Bullying in the workplace
By: Senzekile Shongwe, Psycho-Social Therapist and Mental health educator
Bullying in the workplace is more common than we think, people mistaken it to action of authority or the general rule of management and leadership, but is it?
Workplace bullying is a persistent pattern of being ill-treated by either your equals or superiors in the workplace this can be done verbally, non-verbally, psychologically and sometimes physically through means of extreme hard labor and negative physical contact. Bullying in the workplace usually includes repeated incidents of behavior that is intended to intimidate, offend, degrade or humiliate as a result; it can cause physical, psychological and emotional harm which can take time to heal from.
Emotional bullying in the workplace
Emotional bullying affects the way in which one feels about themselves and others, it is closely related to aggressive behavior, suppression, deceit, maltreatment.
Emotional related bullying is usually non- physical, it can also be non-verbal. It can be in the form of being stalked and being uncomfortably monitored at work, refusing to communicate or give out needed information to the victim and therefor depriving them of doing their work to the best of their ability.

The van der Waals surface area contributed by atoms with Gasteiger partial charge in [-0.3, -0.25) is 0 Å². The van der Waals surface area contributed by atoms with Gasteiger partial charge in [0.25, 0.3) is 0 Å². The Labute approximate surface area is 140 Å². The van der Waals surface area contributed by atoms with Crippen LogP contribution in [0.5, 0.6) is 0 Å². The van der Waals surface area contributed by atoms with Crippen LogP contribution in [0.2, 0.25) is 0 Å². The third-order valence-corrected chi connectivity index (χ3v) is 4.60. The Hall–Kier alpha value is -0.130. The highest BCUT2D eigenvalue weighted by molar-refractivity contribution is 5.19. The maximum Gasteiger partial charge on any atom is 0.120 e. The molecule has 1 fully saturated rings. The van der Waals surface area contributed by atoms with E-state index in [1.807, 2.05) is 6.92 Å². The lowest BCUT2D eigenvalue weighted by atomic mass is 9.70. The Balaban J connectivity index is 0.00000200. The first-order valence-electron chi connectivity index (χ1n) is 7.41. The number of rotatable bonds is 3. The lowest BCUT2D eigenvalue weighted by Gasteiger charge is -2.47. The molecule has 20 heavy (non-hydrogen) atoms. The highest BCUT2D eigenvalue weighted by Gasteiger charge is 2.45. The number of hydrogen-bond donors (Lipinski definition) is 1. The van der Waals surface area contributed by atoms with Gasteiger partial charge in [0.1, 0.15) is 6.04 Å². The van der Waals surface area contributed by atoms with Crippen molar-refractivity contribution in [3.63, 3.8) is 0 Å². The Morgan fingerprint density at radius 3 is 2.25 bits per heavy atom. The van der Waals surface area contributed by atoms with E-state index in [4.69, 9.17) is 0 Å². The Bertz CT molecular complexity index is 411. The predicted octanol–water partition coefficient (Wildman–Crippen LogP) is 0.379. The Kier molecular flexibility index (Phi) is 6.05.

Emotional bullying normally happens where there is an imbalance of power; it does not always come from a superior but it definitely comes from an imbalance of power in the relationship. It can actually come from an employee or a co-worker that falsely accuses you of something, the power then shifts in favor of the accuser.
Emotional bullying often goes on for a very long time and it is consistent in the way that it happens and then typically escalates as time goes on.
Psychological bullying in the workplace
Psychological bullying in the workplace is often meant to press down the victim mentally, making them feel severely dis-stressed, anxious, fatigued and depressed.
This can be achieved by deliberately making the working environment unpleasant for a specific employee, giving unreasonable targets to reach in and unreasonable amount of time, threatening the employee that they will lose their job every time they make a mistake or do not satisfy certain expectations.
Shouting and yelling can cause psychological distress where the employee may experience anxiety and get jumpy every time the perpetrator is in the room.
Individuals who experience psychological abuse in the workplace usually need psychological intervention from professional psychologists, social workers and registered counsellors to heal from the trauma.